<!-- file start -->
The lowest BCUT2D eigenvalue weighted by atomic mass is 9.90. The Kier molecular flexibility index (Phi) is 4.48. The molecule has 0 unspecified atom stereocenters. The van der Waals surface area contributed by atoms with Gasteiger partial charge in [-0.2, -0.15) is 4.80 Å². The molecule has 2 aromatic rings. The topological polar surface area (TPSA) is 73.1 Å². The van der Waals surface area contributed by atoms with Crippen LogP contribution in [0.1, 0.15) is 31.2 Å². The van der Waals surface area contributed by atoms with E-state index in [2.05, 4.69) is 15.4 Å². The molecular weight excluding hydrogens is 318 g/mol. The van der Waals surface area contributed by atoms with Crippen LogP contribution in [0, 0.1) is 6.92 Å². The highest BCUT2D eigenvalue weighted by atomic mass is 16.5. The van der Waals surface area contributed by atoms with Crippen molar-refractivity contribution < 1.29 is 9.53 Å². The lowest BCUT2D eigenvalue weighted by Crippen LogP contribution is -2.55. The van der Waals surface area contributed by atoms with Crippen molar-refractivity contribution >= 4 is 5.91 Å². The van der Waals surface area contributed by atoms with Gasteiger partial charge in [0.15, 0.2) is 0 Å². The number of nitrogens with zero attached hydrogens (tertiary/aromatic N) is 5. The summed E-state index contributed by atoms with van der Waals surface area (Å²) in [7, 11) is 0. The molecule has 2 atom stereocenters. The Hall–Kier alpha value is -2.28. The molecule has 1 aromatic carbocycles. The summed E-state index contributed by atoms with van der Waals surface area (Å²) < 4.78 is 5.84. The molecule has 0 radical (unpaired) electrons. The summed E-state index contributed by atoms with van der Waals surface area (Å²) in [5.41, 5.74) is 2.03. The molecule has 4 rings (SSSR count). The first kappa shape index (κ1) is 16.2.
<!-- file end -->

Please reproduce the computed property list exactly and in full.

The lowest BCUT2D eigenvalue weighted by atomic mass is 9.90. The Kier molecular flexibility index (Phi) is 4.48. The molecule has 0 unspecified atom stereocenters. The van der Waals surface area contributed by atoms with Gasteiger partial charge in [-0.2, -0.15) is 4.80 Å². The molecule has 2 aromatic rings. The topological polar surface area (TPSA) is 73.1 Å². The van der Waals surface area contributed by atoms with Crippen LogP contribution in [0.1, 0.15) is 31.2 Å². The van der Waals surface area contributed by atoms with E-state index in [2.05, 4.69) is 15.4 Å². The molecular weight excluding hydrogens is 318 g/mol. The van der Waals surface area contributed by atoms with Crippen LogP contribution in [0, 0.1) is 6.92 Å². The highest BCUT2D eigenvalue weighted by atomic mass is 16.5. The van der Waals surface area contributed by atoms with Crippen molar-refractivity contribution < 1.29 is 9.53 Å². The lowest BCUT2D eigenvalue weighted by Crippen LogP contribution is -2.55. The van der Waals surface area contributed by atoms with Crippen molar-refractivity contribution >= 4 is 5.91 Å². The van der Waals surface area contributed by atoms with Gasteiger partial charge in [0.15, 0.2) is 0 Å². The number of nitrogens with zero attached hydrogens (tertiary/aromatic N) is 5. The summed E-state index contributed by atoms with van der Waals surface area (Å²) in [7, 11) is 0. The molecule has 2 atom stereocenters. The Hall–Kier alpha value is -2.28. The molecule has 1 aromatic carbocycles. The summed E-state index contributed by atoms with van der Waals surface area (Å²) < 4.78 is 5.84. The molecule has 0 radical (unpaired) electrons. The summed E-state index contributed by atoms with van der Waals surface area (Å²) in [5.41, 5.74) is 2.03. The molecule has 4 rings (SSSR count). The first kappa shape index (κ1) is 16.2.